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Abstract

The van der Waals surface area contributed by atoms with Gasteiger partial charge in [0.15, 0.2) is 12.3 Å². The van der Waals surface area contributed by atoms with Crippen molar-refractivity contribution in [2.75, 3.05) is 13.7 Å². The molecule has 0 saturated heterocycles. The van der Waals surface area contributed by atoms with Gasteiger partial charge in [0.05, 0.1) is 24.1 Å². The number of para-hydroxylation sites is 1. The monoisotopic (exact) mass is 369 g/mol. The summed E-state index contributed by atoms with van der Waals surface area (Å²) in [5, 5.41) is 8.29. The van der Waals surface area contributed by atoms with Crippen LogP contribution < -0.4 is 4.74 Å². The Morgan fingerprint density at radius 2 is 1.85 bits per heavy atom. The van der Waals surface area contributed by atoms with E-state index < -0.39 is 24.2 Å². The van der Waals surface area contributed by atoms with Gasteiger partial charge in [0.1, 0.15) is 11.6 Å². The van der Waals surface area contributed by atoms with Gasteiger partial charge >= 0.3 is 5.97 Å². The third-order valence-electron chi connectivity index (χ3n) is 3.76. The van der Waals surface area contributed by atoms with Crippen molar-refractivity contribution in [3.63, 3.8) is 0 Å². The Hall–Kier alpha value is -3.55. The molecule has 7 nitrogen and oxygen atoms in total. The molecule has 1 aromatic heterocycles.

Two major techniques are commonly used to model secondary and tertiary hydrocarbon migration: Darcy flow and invasion percolation. These approaches differ from each other in many ways, most notably in the physical modeling, the methods of resolution, and the type of results obtained. The Darcy approach involves not only buoyancy, capillary pressures, and pressure gradient, but also transient physics, thanks to the viscous terms. Although it can be numerically difficult and therefore time consuming, it is appropriate for slow hydrocarbon movement and it is able to provide a good description of cap-rock leakage. The invasion percolation approach, at least in the context of the implementation used in our examples, does not consider either viscosity or permeability; only buoyancy and capillary pressures drive the hydrocarbon migration. This method is relatively quick and especially useful to simulate secondary migration. Nevertheless, the viscous terms cannot be universally neglected as they can impact the timing of trap filling.

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